I've just completed a four week, eight country tour that included the US, Europe, Southeast Asia and the Middle East. Set aside the critical cultural nuances for a moment and you will find that sales professionals around the world are asking similar questions regarding how to become more successful in this complex and global market.
1. What are the most important skills a sales professional needs in order to succeed in today's competitive environment?
There are critical components that form a foundation for learning and performance for all professionals. They are systems, skills and disciplines. A system is a set process or organized procedure that leads to a predictable result. The skill is in the individual's knowledge and ability to execute the system. Discipline is having the emotional or mental stamina, perhaps even the courage, required to achieve the highest standards of the profession. In short, these three areas represent knowing what to do, how to do it, and having the emotional strength to actually carry it out at a quality level.
That being said, adequately researching and preparing your position before you engage with a new customer or a new opportunity is an important stage for top performers. Organizing a business case for customers gives sales professionals the ability to diagnose the customer's real situation in a manner that brings awareness, clarity and cost ownership of the problem they are experiencing, or the opportunity they are missing. The key skill required to accomplish this is in the ability to help the customer quantify the financial impact of the situation. "How much is it costing them not to have what you are about to propose?" With a cost of the problem established, the customer will have a clear incentive to take action and change their situation. This is a collaboration process with the customer to "co-design" or "co-create" the solution. It helps them gain pride of authorship and gives them the confidence to invest.
Ultimately, the key to success is through the interpersonal communication and relationship skills to manage this process. It enables professionals to interact in a way that builds mutual respect, trust and success.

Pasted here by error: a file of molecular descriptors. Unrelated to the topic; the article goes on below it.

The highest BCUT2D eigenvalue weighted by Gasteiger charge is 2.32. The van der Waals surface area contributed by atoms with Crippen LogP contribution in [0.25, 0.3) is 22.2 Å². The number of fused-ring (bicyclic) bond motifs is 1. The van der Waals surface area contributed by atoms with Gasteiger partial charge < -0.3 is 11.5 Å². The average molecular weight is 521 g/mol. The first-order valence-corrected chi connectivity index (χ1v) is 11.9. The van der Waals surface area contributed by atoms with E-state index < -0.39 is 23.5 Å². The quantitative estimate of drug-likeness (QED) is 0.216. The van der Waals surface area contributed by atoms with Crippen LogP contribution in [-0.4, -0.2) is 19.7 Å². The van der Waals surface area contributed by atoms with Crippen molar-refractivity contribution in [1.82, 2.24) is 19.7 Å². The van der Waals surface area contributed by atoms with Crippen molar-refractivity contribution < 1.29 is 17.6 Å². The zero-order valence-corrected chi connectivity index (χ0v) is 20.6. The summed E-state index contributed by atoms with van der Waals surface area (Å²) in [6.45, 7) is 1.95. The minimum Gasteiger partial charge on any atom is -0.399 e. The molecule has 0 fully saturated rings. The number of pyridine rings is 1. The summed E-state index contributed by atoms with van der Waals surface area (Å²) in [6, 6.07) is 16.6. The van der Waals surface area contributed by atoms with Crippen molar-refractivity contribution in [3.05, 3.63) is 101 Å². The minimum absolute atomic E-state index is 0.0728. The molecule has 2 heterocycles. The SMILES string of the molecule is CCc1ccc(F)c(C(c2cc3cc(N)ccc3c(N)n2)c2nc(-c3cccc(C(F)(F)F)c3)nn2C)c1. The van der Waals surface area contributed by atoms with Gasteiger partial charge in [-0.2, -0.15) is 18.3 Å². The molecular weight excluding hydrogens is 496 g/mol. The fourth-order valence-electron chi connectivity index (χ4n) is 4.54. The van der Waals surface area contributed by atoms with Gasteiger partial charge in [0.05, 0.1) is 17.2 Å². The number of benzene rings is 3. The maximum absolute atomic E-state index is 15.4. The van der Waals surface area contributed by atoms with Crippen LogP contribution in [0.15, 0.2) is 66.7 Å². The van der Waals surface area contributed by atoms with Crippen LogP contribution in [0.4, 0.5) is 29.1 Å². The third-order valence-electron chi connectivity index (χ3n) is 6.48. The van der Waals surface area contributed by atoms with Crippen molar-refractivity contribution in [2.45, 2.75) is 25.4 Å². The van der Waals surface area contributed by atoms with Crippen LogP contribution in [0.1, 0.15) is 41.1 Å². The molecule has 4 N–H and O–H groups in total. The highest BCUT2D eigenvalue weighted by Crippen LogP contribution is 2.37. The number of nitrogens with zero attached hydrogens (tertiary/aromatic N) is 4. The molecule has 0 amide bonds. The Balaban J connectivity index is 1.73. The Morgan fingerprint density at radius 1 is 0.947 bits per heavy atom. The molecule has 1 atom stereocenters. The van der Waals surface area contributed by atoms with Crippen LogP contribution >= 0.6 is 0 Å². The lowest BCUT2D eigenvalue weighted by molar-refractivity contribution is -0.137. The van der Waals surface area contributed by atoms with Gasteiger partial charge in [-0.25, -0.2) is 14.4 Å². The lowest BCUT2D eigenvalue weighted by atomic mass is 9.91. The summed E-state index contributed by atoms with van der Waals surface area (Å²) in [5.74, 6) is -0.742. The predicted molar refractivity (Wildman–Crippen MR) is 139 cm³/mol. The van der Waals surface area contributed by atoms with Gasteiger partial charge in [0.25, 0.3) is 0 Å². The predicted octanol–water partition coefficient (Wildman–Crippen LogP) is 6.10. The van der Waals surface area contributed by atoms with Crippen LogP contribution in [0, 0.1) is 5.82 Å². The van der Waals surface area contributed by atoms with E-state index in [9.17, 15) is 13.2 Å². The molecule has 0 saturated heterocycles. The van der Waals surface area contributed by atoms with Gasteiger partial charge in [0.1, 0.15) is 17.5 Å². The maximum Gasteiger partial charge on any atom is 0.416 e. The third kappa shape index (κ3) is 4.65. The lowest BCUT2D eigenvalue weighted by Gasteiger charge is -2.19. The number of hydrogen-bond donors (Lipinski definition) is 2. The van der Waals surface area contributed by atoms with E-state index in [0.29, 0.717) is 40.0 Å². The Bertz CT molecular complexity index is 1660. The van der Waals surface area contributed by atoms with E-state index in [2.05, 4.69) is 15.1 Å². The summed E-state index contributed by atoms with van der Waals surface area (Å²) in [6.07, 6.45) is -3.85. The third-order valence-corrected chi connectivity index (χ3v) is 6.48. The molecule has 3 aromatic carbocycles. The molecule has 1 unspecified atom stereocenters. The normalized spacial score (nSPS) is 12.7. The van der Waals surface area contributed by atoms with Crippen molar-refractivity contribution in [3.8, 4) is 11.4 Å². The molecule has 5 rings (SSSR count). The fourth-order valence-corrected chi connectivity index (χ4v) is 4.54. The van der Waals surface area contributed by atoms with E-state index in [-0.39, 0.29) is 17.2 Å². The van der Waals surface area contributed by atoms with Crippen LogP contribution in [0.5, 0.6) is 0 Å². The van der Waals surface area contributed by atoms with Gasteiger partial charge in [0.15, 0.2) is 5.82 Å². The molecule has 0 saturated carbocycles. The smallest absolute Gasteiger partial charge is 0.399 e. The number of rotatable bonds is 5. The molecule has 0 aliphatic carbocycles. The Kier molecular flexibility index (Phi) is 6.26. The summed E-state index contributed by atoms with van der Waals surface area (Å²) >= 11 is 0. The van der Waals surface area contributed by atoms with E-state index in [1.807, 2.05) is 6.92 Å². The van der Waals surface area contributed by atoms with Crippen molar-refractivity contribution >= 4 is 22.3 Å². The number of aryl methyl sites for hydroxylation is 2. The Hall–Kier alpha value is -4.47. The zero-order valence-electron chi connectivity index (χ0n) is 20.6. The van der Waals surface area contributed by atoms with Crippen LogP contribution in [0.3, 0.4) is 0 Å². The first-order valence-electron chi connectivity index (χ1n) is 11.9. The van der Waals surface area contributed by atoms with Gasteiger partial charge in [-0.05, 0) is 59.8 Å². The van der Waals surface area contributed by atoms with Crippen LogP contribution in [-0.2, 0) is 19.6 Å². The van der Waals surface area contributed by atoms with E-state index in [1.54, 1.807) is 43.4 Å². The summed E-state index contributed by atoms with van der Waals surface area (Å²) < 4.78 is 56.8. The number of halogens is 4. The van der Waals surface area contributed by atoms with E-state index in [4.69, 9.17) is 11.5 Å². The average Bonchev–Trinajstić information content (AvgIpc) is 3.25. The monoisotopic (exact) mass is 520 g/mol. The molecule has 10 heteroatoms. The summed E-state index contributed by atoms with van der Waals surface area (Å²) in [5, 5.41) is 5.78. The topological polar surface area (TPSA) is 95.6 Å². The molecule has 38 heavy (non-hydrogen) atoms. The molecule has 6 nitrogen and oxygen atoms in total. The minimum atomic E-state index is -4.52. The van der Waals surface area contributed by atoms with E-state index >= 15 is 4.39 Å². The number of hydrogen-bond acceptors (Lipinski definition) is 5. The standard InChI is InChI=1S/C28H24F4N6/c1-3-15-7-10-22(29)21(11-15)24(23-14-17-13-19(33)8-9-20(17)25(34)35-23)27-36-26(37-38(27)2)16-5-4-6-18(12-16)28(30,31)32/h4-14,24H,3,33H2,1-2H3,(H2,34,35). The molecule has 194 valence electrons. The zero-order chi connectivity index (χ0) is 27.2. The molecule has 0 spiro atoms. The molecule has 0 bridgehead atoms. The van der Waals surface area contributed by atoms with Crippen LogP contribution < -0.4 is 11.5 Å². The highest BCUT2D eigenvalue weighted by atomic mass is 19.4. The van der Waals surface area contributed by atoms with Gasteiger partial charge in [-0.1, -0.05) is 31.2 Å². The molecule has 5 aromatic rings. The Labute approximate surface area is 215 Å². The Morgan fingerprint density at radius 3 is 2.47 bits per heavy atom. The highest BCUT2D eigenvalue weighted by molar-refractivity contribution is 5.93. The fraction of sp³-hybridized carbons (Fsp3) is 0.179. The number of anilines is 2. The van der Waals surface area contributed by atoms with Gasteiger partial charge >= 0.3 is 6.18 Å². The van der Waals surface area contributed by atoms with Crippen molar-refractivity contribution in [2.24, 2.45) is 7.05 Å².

2. How can I stand out as unique when the buyer treats us all the same?
Differentiation falls under the discipline component, the mental and emotional stamina I mentioned earlier…the stance we take with respect to our customers. Success comes as a result of helping our customers achieve their success. Top professionals approach their customers thinking, "How can I help them succeed?" rather than "What can I sell them?" They think like a business person rather than the traditional salesperson and manage a process "with" the customer rather than selling "to" the customer. Customers are unaccustomed to being treated in this manner and will take notice when someone has their best interest in mind instead of their personal agenda.
3. How can a salesperson convince a stalled customer to make a decision and move forward?
Part of not thinking like a salesperson and thinking like a business person includes stopping yourself from thinking that you have to present, persuade and convince. Customers today have complex decisions to make and many do not have the level of information needed to make sound decisions about something they have little experience with. Presenting solutions to problems the customer doesn't understand, or even knows exist, is fruitless. The true business advisor or diagnostician is looking to guide the customer through a mutual diagnosis of issues to be investigated or problems to be solved. As a result, the customer uncovers the evidence through the guidance of the sales professional and if their problem is significant enough, is ready to fix it and move forward.
Success as a professional is a direct result of providing success for your customers through a very well organized and defined communication process. It is important that you develop the skills and disciplines that ensure you can carry out your responsibilities in a professional and quality fashion.
It is an exciting time for sales professionals. High performers are in great demand and in short supply. I encourage you to test out these perspectives in your client interactions and experience the difference it makes in achieving great success.